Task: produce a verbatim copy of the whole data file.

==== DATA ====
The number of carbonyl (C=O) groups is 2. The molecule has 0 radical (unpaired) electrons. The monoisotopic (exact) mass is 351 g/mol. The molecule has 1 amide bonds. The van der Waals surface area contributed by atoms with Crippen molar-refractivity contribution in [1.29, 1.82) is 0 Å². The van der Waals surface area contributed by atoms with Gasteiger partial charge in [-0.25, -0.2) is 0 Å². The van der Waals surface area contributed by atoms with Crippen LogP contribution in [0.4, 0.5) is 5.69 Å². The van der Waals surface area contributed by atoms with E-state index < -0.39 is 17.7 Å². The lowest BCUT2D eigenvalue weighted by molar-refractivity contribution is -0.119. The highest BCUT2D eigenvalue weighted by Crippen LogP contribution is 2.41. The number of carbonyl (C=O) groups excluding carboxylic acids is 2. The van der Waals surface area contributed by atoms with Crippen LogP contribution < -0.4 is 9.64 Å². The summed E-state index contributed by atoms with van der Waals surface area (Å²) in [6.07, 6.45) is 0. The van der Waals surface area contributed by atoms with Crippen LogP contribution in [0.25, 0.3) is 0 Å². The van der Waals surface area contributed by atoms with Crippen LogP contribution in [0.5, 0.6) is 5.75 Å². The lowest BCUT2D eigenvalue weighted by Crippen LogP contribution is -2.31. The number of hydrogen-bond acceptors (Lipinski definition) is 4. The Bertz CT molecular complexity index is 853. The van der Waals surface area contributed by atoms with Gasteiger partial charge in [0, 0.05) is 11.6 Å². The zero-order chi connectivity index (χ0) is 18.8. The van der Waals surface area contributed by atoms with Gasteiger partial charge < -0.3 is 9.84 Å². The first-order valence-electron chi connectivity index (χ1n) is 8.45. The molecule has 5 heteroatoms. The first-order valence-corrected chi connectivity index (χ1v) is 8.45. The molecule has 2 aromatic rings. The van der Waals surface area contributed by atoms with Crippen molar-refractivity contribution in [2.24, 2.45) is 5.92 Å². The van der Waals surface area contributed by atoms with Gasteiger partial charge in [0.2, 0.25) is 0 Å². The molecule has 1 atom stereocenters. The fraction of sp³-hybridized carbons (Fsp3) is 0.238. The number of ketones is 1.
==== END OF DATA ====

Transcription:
The number of carbonyl (C=O) groups is 2. The molecule has 0 radical (unpaired) electrons. The monoisotopic (exact) mass is 351 g/mol. The molecule has 1 amide bonds. The van der Waals surface area contributed by atoms with Crippen molar-refractivity contribution in [1.29, 1.82) is 0 Å². The van der Waals surface area contributed by atoms with Gasteiger partial charge in [-0.25, -0.2) is 0 Å². The van der Waals surface area contributed by atoms with Crippen LogP contribution in [0.4, 0.5) is 5.69 Å². The van der Waals surface area contributed by atoms with E-state index < -0.39 is 17.7 Å². The lowest BCUT2D eigenvalue weighted by molar-refractivity contribution is -0.119. The highest BCUT2D eigenvalue weighted by Crippen LogP contribution is 2.41. The number of carbonyl (C=O) groups excluding carboxylic acids is 2. The van der Waals surface area contributed by atoms with Crippen LogP contribution < -0.4 is 9.64 Å². The summed E-state index contributed by atoms with van der Waals surface area (Å²) in [6.07, 6.45) is 0. The van der Waals surface area contributed by atoms with Crippen LogP contribution in [0.25, 0.3) is 0 Å². The van der Waals surface area contributed by atoms with Crippen LogP contribution in [0.5, 0.6) is 5.75 Å². The lowest BCUT2D eigenvalue weighted by Crippen LogP contribution is -2.31. The number of hydrogen-bond acceptors (Lipinski definition) is 4. The Bertz CT molecular complexity index is 853. The van der Waals surface area contributed by atoms with Gasteiger partial charge in [0, 0.05) is 11.6 Å². The zero-order chi connectivity index (χ0) is 18.8. The van der Waals surface area contributed by atoms with Gasteiger partial charge < -0.3 is 9.84 Å². The first-order valence-electron chi connectivity index (χ1n) is 8.45. The molecule has 5 heteroatoms. The first-order valence-corrected chi connectivity index (χ1v) is 8.45. The molecule has 2 aromatic rings. The van der Waals surface area contributed by atoms with Crippen molar-refractivity contribution in [2.24, 2.45) is 5.92 Å². The van der Waals surface area contributed by atoms with Gasteiger partial charge in [0.2, 0.25) is 0 Å². The molecule has 1 atom stereocenters. The fraction of sp³-hybridized carbons (Fsp3) is 0.238. The number of ketones is 1.